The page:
“And people out in Ballard, the people who have been in Ballard for years lament the loss of their little fishing village, right? But at the same time, these are people with choices. They don’t face institutional barriers. So for communities like Rainier Valley that are facing historic discrimination, marginalization in the work force, discrimination in finding housing, in those cases, the community really needs to be in the driver’s seat. It’s about racial justice.”
But Lau thinks that Rainier Valley residents have plenty of options to stay in the area.
“There is ample supply of affordable housing,” answers Lau. “Whether it’s part of a subsidized program or rent levels — which have not gone up — or it’s based on the housing market, prices have not gone up. Houses are available, as are apartments.”
“We work with affordable housing developers, and their challenge right now is finding tenants,” said Lau. He also notes that many of these affordable housing units are only at 60 to 70 percent capacity.
Do businesses benefit?
The debate continues over how businesses in the area are going to be affected. Though Lau’s views may differ from the contents of Puget Sound Sage’s report, both the report and Lau uphold the belief that local businesses have an important role in stabilizing communities and resisting gentrification.
“Helping local institutions and businesses resist displacement pressures is as critical to maintaining existing communities of color in place as keeping the residents they serve. Affordable commercial space should be prioritized in TOD and surrounding areas for community centers, cultural centers, service providers, and culturally relevant businesses,” notes Puget Sound Sage’s report.
Lau’s organization, the Rainier Valley Community Development Fund, is doing just that. During the approximate five-year construction of the light rail, access to businesses was severely limited. This put a stress on business owners as sales and foot traffic dropped.
“Some had to relocate, and we helped a lot of them with the relocations,” said Lau. “Other ones, we helped with business interruptions. If sales dropped, we would help them cover the gap. We put out about 15 million in grants from 2003 to about 2008.”
Les’ Olympic Express was one such business that received help during the construction of the light rail.
“I knew that once they finished everything, the people would walk through the neighborhood. A lot of foot traffic would go where we are,” he said.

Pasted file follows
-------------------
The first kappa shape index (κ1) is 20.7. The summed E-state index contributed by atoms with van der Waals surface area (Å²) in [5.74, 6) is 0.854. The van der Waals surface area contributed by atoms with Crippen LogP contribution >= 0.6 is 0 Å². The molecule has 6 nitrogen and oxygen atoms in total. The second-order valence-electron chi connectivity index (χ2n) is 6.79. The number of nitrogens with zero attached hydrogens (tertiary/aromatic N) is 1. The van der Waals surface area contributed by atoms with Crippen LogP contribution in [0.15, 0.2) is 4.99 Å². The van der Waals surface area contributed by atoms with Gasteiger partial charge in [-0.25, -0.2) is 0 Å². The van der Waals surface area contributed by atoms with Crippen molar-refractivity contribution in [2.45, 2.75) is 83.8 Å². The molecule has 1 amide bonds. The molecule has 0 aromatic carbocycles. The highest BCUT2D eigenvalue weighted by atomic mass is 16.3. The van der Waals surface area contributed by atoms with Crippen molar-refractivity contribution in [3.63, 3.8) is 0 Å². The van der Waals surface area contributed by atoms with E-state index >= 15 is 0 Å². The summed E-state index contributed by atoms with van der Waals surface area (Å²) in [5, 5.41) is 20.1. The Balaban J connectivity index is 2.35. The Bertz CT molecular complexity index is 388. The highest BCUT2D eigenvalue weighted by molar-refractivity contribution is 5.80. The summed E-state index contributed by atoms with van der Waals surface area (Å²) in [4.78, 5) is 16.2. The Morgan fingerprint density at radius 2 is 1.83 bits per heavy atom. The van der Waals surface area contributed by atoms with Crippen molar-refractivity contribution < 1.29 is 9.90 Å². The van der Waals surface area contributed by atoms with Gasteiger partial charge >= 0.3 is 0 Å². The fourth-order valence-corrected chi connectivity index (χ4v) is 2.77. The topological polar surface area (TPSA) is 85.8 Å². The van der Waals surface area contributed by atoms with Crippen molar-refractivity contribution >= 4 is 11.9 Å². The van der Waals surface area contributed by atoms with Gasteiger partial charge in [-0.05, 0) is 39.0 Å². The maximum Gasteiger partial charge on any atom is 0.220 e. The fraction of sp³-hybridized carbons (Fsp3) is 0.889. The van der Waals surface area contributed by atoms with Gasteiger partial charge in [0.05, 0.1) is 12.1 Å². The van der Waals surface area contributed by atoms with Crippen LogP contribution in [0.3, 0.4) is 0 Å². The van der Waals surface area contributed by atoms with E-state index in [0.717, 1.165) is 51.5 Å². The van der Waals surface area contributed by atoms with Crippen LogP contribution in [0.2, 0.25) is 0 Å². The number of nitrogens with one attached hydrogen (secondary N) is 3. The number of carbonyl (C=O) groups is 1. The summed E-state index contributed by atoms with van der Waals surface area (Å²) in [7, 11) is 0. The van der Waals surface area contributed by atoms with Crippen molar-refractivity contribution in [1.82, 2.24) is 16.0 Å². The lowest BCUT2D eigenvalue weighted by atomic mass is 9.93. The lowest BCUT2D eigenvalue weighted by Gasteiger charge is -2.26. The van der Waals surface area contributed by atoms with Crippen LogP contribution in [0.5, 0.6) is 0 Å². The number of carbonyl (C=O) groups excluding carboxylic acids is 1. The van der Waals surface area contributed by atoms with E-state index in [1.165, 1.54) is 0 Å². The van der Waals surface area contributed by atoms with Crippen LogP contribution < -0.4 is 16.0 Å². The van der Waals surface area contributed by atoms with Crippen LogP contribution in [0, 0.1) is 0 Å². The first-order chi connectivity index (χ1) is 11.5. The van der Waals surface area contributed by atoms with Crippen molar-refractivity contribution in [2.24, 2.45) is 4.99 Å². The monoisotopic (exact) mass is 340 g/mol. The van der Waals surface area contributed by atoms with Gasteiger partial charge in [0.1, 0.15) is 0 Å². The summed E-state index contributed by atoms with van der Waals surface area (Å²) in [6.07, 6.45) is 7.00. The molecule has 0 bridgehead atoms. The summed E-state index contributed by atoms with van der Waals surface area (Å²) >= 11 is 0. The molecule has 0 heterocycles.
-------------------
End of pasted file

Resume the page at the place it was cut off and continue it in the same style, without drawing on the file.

“A lot of people who have never been to the area, you know, that come by and see all these things happening, they want to walk, to see; they want to come out.”
Not all businesses survived the drop in sales during the construction of the light rail, though. However, Les does not see this as purely the fault of the new transit system. Les’ restaurant has been in business since his parents opened it in 1988.
Whether it’s the rising rent or transit changes, he believes it’s part of the price of doing business.
The future of Rainier Valley
So far, businesses seem to be surviving, and even thriving with the increased development around the light rail. So the fate of low-income and ethnic residents will receive the most scrutiny. Greenwich points out that racial equity, quality jobs, and providing enough low-income housing will keep gentrification at bay.
Lau thinks it is already at bay.
“I get that they’re trying to promote more services for low-income folks,” he said. “I don’t know how they can mandate that or have a policy towards more jobs. This is still a neighborhood. You’re not going to have employers here. Rainier Valley is still a residential neighborhood.”
“It’s great to push for certain things. We as an economic development entity have a good idea of what it takes to maintain the character of the area, and that’s one of our goals.”
Either way, Saldaña hopes the report will mobilize community planners and developers to implement plans and services in consideration of these issues.
“The ideal situation is that people feel how important it is to take much more conservative action now and not wait until we have another report that actually says displacement happened,” said Saldaña.
“And I think on our community side,” she continued, “what we’re hoping is this will help create a framework, because there has been stuff — people know it, they feel it — but they haven’t necessarily had any data that’s confirming the feelings they’re having when they’re serving their clients at these different centers, or [when] membership at their church is now coming from a further distance. So we’re hoping that this will be a framework that helps build an alliance in the south end for us to [turn the] community’s interests and concerns into political action.” (end)
Samantha Test can be reached at firstname.lastname@example.org.